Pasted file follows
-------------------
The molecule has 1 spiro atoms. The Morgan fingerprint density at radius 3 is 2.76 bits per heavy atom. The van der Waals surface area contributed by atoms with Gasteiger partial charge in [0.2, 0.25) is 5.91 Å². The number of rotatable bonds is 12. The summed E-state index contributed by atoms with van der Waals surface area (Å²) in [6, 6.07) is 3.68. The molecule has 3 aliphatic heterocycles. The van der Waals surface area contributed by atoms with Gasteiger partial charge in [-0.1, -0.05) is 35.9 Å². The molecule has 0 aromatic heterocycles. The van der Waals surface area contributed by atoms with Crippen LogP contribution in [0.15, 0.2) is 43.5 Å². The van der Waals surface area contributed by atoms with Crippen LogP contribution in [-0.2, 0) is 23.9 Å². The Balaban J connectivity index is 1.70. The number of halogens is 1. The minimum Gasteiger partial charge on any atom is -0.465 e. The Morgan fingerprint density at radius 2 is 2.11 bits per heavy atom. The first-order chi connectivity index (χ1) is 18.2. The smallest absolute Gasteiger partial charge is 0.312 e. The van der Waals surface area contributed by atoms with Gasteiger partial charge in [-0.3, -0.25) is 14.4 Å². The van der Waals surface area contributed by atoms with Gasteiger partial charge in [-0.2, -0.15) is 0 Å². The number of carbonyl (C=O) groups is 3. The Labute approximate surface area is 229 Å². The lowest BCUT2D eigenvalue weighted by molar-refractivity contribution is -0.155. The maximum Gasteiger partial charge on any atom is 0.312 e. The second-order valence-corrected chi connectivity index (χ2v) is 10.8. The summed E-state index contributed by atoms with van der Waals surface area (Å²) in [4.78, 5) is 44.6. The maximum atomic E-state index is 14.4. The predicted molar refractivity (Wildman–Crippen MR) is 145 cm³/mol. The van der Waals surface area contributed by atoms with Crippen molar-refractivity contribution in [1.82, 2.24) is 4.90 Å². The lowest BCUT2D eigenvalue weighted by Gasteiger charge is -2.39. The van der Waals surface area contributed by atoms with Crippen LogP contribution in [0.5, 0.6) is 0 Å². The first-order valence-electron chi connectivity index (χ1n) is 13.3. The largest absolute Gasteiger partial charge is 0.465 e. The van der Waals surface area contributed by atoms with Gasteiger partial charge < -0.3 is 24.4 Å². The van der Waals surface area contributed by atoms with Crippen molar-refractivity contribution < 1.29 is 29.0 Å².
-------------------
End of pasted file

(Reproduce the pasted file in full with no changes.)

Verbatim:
The molecule has 1 spiro atoms. The Morgan fingerprint density at radius 3 is 2.76 bits per heavy atom. The van der Waals surface area contributed by atoms with Gasteiger partial charge in [0.2, 0.25) is 5.91 Å². The number of rotatable bonds is 12. The summed E-state index contributed by atoms with van der Waals surface area (Å²) in [6, 6.07) is 3.68. The molecule has 3 aliphatic heterocycles. The van der Waals surface area contributed by atoms with Gasteiger partial charge in [-0.1, -0.05) is 35.9 Å². The molecule has 0 aromatic heterocycles. The van der Waals surface area contributed by atoms with Crippen LogP contribution in [0.15, 0.2) is 43.5 Å². The van der Waals surface area contributed by atoms with Crippen LogP contribution in [-0.2, 0) is 23.9 Å². The Balaban J connectivity index is 1.70. The number of halogens is 1. The minimum Gasteiger partial charge on any atom is -0.465 e. The Morgan fingerprint density at radius 2 is 2.11 bits per heavy atom. The first-order chi connectivity index (χ1) is 18.2. The smallest absolute Gasteiger partial charge is 0.312 e. The van der Waals surface area contributed by atoms with Gasteiger partial charge in [-0.3, -0.25) is 14.4 Å². The van der Waals surface area contributed by atoms with Gasteiger partial charge in [-0.2, -0.15) is 0 Å². The number of carbonyl (C=O) groups is 3. The Labute approximate surface area is 229 Å². The lowest BCUT2D eigenvalue weighted by molar-refractivity contribution is -0.155. The maximum Gasteiger partial charge on any atom is 0.312 e. The second-order valence-corrected chi connectivity index (χ2v) is 10.8. The summed E-state index contributed by atoms with van der Waals surface area (Å²) in [4.78, 5) is 44.6. The maximum atomic E-state index is 14.4. The predicted molar refractivity (Wildman–Crippen MR) is 145 cm³/mol. The van der Waals surface area contributed by atoms with Crippen molar-refractivity contribution in [1.82, 2.24) is 4.90 Å². The lowest BCUT2D eigenvalue weighted by Gasteiger charge is -2.39. The van der Waals surface area contributed by atoms with Crippen LogP contribution in [0.5, 0.6) is 0 Å². The first-order valence-electron chi connectivity index (χ1n) is 13.3. The largest absolute Gasteiger partial charge is 0.465 e. The van der Waals surface area contributed by atoms with Gasteiger partial charge < -0.3 is 24.4 Å². The van der Waals surface area contributed by atoms with Crippen molar-refractivity contribution < 1.29 is 29.0 Å².